By the time, Raymond and Davies decided to form NA late in 2012 the pair had already started on its manifesto. Raymond’s idealism drew heavily on the National Renaissance Party, a fascist party in the US that enjoyed thirty turbulent and violent years until 1980 and on Raymond’s other obsession with the obscure Sebastian Ernst Ronin of the modern party with a similar name in Canada.

From the beginning, NA’s leaders saw the need to be the centre of attention in terms of content, activity and style. In an interview with an American Holocaust denial website last year, Davies talks of the need for witty cartoons, humour and a distinctive style and clothing to attract everyone from “Goths, skins, punks.”

Attracting headlines was one focus of their work but so were generating antagonisms with other groups (in particular, the National Front) and those of similar stated political ilk but who are ideologically “impure”, the exclusion of petty nationalists tied to the idea of protecting domestic borders from other whites, people who take drink or drugs (like the EDL and the NF) and, ultimately, those incapable of advancing the cause.

The group established a series of blogs and a website that was virulently antisemitic but which also encouraged others to undertake tasks, like a building project for a white homeland.

The new organisation prided itself on being secure, confident and brash and outrageous.

In Feb 2013, in the first of a series of recorded discussions, Raymond entertained Davies and former BNP youth organiser Danny Lake on a skype conference call. Raymond became so weighed down by droning on about his favourite obscurities and showing a astonishingly bleak knowledge of the modern British far right that so exhausted and traumatised Lake that he quit fascism altogether.

Raymond’s demands were that a movement he had very little contact with or actual understanding of, be swept clean of gossips. He also, bizarrely, bemoaned the lack of an “officer class” in the British far right, a view more in keeping with Mosleyism than the Young BNP from which NA hoped to recruit.

National Action takes centre stage in demonstration for jailed US nazi last month

National Action takes centre stage in demonstration for jailed US nazi last month

An impatient Davies responded almost immediately by naming Larry Nunn as their “Mr Fix It”. “He’s got the money, he’s got the vision, he’s got the ideas”, Davies chirped excitedly.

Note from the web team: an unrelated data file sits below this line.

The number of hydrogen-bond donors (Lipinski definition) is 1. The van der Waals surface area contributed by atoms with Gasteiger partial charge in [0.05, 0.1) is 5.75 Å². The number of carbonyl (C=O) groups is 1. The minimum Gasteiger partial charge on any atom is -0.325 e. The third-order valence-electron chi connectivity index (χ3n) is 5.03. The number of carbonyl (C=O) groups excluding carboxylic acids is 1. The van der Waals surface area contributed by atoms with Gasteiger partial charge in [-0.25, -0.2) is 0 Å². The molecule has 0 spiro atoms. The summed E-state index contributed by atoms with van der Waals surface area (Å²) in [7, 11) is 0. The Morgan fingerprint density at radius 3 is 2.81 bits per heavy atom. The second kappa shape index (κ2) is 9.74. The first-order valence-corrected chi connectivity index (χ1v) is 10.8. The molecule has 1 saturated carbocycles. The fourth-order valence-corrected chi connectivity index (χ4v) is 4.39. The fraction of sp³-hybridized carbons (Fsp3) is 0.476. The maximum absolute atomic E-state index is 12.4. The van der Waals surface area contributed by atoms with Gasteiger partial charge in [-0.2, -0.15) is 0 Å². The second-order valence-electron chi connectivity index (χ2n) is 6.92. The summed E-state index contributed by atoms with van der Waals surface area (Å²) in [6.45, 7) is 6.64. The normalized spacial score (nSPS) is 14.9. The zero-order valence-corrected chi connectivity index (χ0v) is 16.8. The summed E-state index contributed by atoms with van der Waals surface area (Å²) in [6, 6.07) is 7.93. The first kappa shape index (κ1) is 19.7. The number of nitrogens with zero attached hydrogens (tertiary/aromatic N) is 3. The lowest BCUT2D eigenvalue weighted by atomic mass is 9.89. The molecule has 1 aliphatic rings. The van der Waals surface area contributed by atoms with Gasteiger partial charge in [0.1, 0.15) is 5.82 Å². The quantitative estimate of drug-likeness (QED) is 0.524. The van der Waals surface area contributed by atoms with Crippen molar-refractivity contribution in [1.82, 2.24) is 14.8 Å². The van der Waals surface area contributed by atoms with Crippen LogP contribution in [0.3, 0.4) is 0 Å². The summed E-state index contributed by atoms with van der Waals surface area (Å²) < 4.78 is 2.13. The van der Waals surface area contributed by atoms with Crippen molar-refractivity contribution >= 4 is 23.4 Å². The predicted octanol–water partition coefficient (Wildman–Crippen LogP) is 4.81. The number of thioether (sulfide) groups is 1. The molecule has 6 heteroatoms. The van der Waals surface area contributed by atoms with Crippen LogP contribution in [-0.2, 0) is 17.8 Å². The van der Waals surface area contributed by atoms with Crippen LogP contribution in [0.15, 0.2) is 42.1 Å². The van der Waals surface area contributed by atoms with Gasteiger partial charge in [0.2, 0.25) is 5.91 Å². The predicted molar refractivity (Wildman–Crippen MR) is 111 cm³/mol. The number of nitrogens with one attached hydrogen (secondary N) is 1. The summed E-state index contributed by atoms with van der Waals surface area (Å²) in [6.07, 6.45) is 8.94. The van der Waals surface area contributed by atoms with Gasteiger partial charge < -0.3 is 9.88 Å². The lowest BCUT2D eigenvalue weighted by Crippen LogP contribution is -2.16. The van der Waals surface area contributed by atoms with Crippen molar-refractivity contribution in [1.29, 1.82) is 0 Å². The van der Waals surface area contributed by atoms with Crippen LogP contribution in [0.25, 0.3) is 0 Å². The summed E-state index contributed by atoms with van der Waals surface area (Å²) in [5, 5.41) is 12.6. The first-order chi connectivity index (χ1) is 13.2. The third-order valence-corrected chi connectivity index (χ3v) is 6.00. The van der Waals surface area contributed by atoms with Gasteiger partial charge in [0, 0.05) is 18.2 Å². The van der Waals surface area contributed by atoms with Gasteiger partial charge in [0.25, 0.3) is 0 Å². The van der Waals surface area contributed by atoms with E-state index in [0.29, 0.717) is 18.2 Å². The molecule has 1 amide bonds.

In September 2013, Raymond launched the National Action website and introduced the organisation as an exciting new project “which has promising foundation, backing, and willing organisers”.

One of the latter was Paul Hickman, the former BNP organiser for Birmingham, who acted as the conduit for Davies into the New Right and the London Forum and made the introductions to Nunn.

Davies, meanwhile, like many others on the British far right, was particularly excited by the Greek nazi party Golden Dawn and, in November 2013, he and other NA activists travelled to London to meet up with Young BNP members for both the NF Remembrance Sunday parade and a demonstration in support of Golden Dawn.

In London, despite their best efforts to appear invincible the group were forced to drop their banners and run when confronted by anti-fascists outside the Greek embassy.

In 2014, NA moved away from the need for intellectualism and demanded the group became “brutes”. Having spent the previous six months engaging in low-level stunts like actions on campuses and in city centres, this new phase centred around increased violence and tension.

Certainly for a group that has fewer than sixty committed adherents, it has achieved inflated and sensationalist press coverage for little more than political pouting.

In April 2014, Raymond folded the Integralist Party and set about unveiling Stage Two of his plan, which was to make NA a confrontational group and to become more combative towards other far right groups, in particular the National Front. Raymond also sought to cut ties with the New Right and the London Forum.

“The value of what I have to offer is based on the fact that during those five years, with my own efforts and those of many others, I have seen a doomed non-movement of complacent sentiments and autism already rise to become an exciting new interpretation of nationalism which is alive and now accepted by thousands of young new converts.”

We alone have survived having outlived and seen off every other rival contender which have all dropped out into bleak obscurity; To name them, The National Anarchists, The anti-racist fascists, National Bolsheviks, the New Right, and various other grouplets with no sucessors (sic), they exist today only as an embarrassing memory.”

Meanwhile, Davies was busy trying to recruit what was left of the Young BNP in response for Griffin’s defeat in the European Elections and his subsequent removal as leader.

With its on-going publicity NA was attracting new members and this in turn enabled it to carry out one major activity per month. In addition, members were also encouraged to “agitate” in their own recreational time.

The day after Raymond announced the Integralist Party was finished, 20 NA/BNP activists held a protest outside of the South African embassy in London, where among other things, they stuck a banana on the Nelson Mandela statue down the road in Parliament Square.

This action was, however, nothing compared with the BNP members who had actually taken hammers to the Mandela statue on London’s South Bank or the physical attack on anti-Apartheid activists by the National Front in the late 1980s.

Emboldened by media coverage of the group’s activities, NA entered 2015 by declaring on its website that it “will be another year of carnage” and an “even worse year for ZOG” (Zionist Occupied Government).

It was helped by an influx of new recruits from other far right groups who were little more than violent racist thugs and it was not long before many began getting involved in acts of violence.